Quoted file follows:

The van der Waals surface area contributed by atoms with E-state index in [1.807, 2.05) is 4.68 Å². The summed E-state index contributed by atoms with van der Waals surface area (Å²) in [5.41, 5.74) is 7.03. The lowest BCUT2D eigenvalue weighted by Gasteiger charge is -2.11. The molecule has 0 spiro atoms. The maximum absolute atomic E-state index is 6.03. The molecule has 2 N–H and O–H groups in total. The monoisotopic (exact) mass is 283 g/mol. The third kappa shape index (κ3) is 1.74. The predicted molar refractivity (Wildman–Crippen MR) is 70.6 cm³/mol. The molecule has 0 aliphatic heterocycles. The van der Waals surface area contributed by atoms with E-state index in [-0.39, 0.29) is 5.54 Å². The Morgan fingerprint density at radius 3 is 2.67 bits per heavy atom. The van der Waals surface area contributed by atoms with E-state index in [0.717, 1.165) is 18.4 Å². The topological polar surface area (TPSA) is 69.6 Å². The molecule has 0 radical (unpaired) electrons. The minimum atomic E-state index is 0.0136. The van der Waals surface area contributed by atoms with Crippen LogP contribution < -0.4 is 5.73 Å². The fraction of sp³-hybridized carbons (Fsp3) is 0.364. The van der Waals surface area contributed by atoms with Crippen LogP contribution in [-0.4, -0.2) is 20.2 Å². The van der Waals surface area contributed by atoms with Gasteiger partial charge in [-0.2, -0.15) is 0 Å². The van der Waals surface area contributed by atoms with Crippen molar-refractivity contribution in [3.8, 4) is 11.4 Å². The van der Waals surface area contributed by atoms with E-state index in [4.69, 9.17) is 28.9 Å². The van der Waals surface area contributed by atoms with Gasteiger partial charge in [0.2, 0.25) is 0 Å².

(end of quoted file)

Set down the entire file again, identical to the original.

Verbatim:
The van der Waals surface area contributed by atoms with E-state index in [1.807, 2.05) is 4.68 Å². The summed E-state index contributed by atoms with van der Waals surface area (Å²) in [5.41, 5.74) is 7.03. The lowest BCUT2D eigenvalue weighted by Gasteiger charge is -2.11. The molecule has 0 spiro atoms. The maximum absolute atomic E-state index is 6.03. The molecule has 2 N–H and O–H groups in total. The monoisotopic (exact) mass is 283 g/mol. The third kappa shape index (κ3) is 1.74. The predicted molar refractivity (Wildman–Crippen MR) is 70.6 cm³/mol. The molecule has 0 aliphatic heterocycles. The van der Waals surface area contributed by atoms with E-state index in [-0.39, 0.29) is 5.54 Å². The Morgan fingerprint density at radius 3 is 2.67 bits per heavy atom. The van der Waals surface area contributed by atoms with E-state index in [0.717, 1.165) is 18.4 Å². The topological polar surface area (TPSA) is 69.6 Å². The molecule has 0 radical (unpaired) electrons. The minimum atomic E-state index is 0.0136. The van der Waals surface area contributed by atoms with Crippen LogP contribution < -0.4 is 5.73 Å². The fraction of sp³-hybridized carbons (Fsp3) is 0.364. The van der Waals surface area contributed by atoms with Crippen LogP contribution in [-0.4, -0.2) is 20.2 Å². The van der Waals surface area contributed by atoms with Gasteiger partial charge in [-0.2, -0.15) is 0 Å². The van der Waals surface area contributed by atoms with Crippen molar-refractivity contribution in [3.8, 4) is 11.4 Å². The van der Waals surface area contributed by atoms with E-state index in [4.69, 9.17) is 28.9 Å². The van der Waals surface area contributed by atoms with Gasteiger partial charge in [0.2, 0.25) is 0 Å².